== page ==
This shift has been driven primarily by the rapid growth of increasingly robust emerging market economies (EMEs), as vividly depicted by the spectacular rise of China, as opposed to the tepid growth of recently crisis-prone developed economies. I have also discussed in several columns the profound economic and political implications of this global diffusion of economic growth and power for business and government policymakers around the world.
Last Tuesday, the World Bank (WB) released the advance edition of its 174-page “Global Development Horizons [GDH] 2011-- Multipolarity: The New Global Economy,” which offers an excellent quantitative analysis of this sweeping economic transformation. This flagship annual report joins the WB’s two existing flagship annual reports, “Global Development Finance” (GDF) and “Global Economic Prospects” (GEP). It takes over the thematic analysis that used to appear in the GDF and the GEP. The GDH is intended to serve “as a vehicle for stimulating new thinking and research on anticipated structural changes in the global economic landscape.” The inaugural edition of the GDH has four sections: “Overview,” Chapter 1: “Changing Growth Poles and Financial Positions,” Chapter 2: “The Changing Global Corporate Landscape” and Chapter 3: “Multipolarity in International Finance.”
In this column, I will focus on the major empirical findings and projections in Chapter 1. In the next two columns I will discuss those in Chapters 2 and 3. In Chapter 1, multipolarity is defined as the concurrent existence of more than two global growth poles. “Growth pole” is defined as an economy that drives global growth through its size, dynamism and linkages with the rest of the world. “GDH 2011” uses a quantitatively based definition of a growth pole, “multidimensional polarity index,” that depends on an economy’s contribution to global growth, adjusted by the strength of the spillovers from domestic to global growth through three distinct channels: international trade, investment and technology diffusion.
Global growth leadership has varied over the last two millennia. China and India were the dominant growth poles until the first half of the second millennium. Western Europe, beginning in the 1500s, captured the leadership in global growth. But during much of the first half of the last century, Western Europe began to share its growth leadership with Japan, the US and the former USSR, which emerged as new growth poles. Toward the end of the second half of the last century, however, the EMEs, led by China, began to evolve as the newest growth poles as measured by their multidimensional growth polarity indices. China is the only EME that is now an indisputable growth pole. With the start of the 21st century the global economy became increasingly multipolar, greater multipolarity coinciding with the spread of globalization.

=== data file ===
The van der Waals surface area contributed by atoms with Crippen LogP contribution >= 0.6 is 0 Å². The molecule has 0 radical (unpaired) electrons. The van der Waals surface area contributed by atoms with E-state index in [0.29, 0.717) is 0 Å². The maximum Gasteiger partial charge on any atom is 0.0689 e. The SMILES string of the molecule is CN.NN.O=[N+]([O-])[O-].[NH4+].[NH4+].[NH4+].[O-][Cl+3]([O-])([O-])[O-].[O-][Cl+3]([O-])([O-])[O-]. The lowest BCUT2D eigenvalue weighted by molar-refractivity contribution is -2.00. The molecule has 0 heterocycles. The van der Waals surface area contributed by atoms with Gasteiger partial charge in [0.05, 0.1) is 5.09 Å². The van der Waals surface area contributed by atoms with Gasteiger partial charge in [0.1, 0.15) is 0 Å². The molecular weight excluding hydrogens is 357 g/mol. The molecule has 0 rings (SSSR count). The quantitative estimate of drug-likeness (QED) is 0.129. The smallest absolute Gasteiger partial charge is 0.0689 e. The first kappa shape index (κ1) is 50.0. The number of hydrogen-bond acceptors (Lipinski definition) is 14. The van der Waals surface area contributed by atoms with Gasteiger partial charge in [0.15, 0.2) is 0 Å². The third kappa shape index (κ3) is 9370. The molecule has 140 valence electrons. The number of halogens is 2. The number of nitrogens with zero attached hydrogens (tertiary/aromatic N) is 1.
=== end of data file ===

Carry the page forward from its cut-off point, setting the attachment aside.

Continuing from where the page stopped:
Among the top 15 economies, ranked globally by their 2004-2008 average multidimensional polarity indices, China captures the top spot with and index of 26.20, followed by the US and the eurozone, with indices of 20.33 and 10.86, respectively. Turkey is ranked 13th with an index of 3.07. In the Eastern Europe and Central Asia region, however, Turkey is ranked second among 30 countries after Russia, which is ranked seventh globally.
“GDH 2011” offers three scenarios over the 2011-2055 forecasting period. According to the most likely baseline global economic scenario, the EMEs are projected to evolve as increasingly significant engines of global growth. They will account for 45 percent of global real output (compared with 37 percent in 2011 and 30 percent in 2004) as their average annual 4.7 percent growth rate will exceed the developed world’s rate of 2.3 percent. The EMEs will increase their share of international trade to equal that of the developed world. The evolving landscape of the global economy will result in more diffuse distribution of economic size and power in a multipolar world. China, already a growth pole, and India are likely to lead the EMEs as new growth poles. Other potential growth poles among the EMEs, besides India, are Russia, South Korea, Malaysia, Singapore and Turkey.
How successful the EMEs, as potential growth poles, will be in generating self-sustained and domestically driven growth remains to be seen. History tells us that an economy’s success in staying a growth pole depends on the ability to foster its indigenous innovative and productive capacity to drive its growth, as it concurrently develops its domestic demand to support growth abroad. Its growth has to benefit increasingly from total factor productivity (TFP), defined as the share of growth not attributable to increases in capital and labor inputs. TFP is attributed to long-run technological progress, which requires, besides adoption and diffusion of foreign technology initially, domestic technological innovation increasingly. Domestic technological innovation, in turn, requires investment in human capital, through education and training, as well as in research and development (R&D). This is a challenge Turkey has to meet to fulfill its potential as an emerging growth pole.